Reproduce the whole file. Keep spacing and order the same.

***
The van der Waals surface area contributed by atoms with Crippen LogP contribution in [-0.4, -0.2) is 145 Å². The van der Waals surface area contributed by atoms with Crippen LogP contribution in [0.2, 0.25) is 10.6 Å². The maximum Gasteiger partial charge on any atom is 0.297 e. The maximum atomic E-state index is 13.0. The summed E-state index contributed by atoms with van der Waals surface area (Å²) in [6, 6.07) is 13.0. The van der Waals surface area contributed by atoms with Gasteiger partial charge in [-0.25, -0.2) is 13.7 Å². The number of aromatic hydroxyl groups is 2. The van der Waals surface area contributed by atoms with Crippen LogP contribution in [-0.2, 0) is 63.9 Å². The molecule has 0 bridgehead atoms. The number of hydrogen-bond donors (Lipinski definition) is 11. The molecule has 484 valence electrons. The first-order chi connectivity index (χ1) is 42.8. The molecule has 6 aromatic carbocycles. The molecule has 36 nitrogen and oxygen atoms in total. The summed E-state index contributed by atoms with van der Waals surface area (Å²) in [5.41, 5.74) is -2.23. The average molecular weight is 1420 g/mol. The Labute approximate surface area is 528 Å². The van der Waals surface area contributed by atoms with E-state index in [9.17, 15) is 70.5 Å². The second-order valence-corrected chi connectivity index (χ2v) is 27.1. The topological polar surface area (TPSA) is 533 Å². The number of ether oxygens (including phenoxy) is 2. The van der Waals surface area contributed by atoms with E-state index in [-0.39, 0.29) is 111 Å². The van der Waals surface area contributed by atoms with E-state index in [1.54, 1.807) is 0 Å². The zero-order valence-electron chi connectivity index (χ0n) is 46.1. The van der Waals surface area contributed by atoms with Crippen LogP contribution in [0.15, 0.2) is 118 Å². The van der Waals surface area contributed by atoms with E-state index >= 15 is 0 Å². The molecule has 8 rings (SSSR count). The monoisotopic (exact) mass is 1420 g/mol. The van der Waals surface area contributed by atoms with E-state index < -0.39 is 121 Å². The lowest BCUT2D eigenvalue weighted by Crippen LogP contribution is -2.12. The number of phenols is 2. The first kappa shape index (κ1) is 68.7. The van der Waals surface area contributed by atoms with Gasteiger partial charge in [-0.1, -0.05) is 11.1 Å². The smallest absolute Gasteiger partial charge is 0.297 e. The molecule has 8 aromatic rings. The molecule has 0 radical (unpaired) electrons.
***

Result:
The van der Waals surface area contributed by atoms with Crippen LogP contribution in [-0.4, -0.2) is 145 Å². The van der Waals surface area contributed by atoms with Crippen LogP contribution in [0.2, 0.25) is 10.6 Å². The maximum Gasteiger partial charge on any atom is 0.297 e. The maximum atomic E-state index is 13.0. The summed E-state index contributed by atoms with van der Waals surface area (Å²) in [6, 6.07) is 13.0. The van der Waals surface area contributed by atoms with Gasteiger partial charge in [-0.25, -0.2) is 13.7 Å². The number of aromatic hydroxyl groups is 2. The van der Waals surface area contributed by atoms with Crippen LogP contribution in [-0.2, 0) is 63.9 Å². The molecule has 0 bridgehead atoms. The number of hydrogen-bond donors (Lipinski definition) is 11. The molecule has 484 valence electrons. The first-order chi connectivity index (χ1) is 42.8. The molecule has 6 aromatic carbocycles. The molecule has 36 nitrogen and oxygen atoms in total. The summed E-state index contributed by atoms with van der Waals surface area (Å²) in [5.41, 5.74) is -2.23. The average molecular weight is 1420 g/mol. The Labute approximate surface area is 528 Å². The van der Waals surface area contributed by atoms with E-state index in [9.17, 15) is 70.5 Å². The second-order valence-corrected chi connectivity index (χ2v) is 27.1. The topological polar surface area (TPSA) is 533 Å². The number of ether oxygens (including phenoxy) is 2. The van der Waals surface area contributed by atoms with E-state index in [-0.39, 0.29) is 111 Å². The van der Waals surface area contributed by atoms with E-state index in [1.54, 1.807) is 0 Å². The zero-order valence-electron chi connectivity index (χ0n) is 46.1. The van der Waals surface area contributed by atoms with Crippen LogP contribution in [0.15, 0.2) is 118 Å². The van der Waals surface area contributed by atoms with E-state index >= 15 is 0 Å². The molecule has 8 rings (SSSR count). The monoisotopic (exact) mass is 1420 g/mol. The van der Waals surface area contributed by atoms with E-state index < -0.39 is 121 Å². The lowest BCUT2D eigenvalue weighted by Crippen LogP contribution is -2.12. The number of phenols is 2. The first kappa shape index (κ1) is 68.7. The van der Waals surface area contributed by atoms with Gasteiger partial charge in [-0.1, -0.05) is 11.1 Å². The smallest absolute Gasteiger partial charge is 0.297 e. The molecule has 8 aromatic rings. The molecule has 0 radical (unpaired) electrons.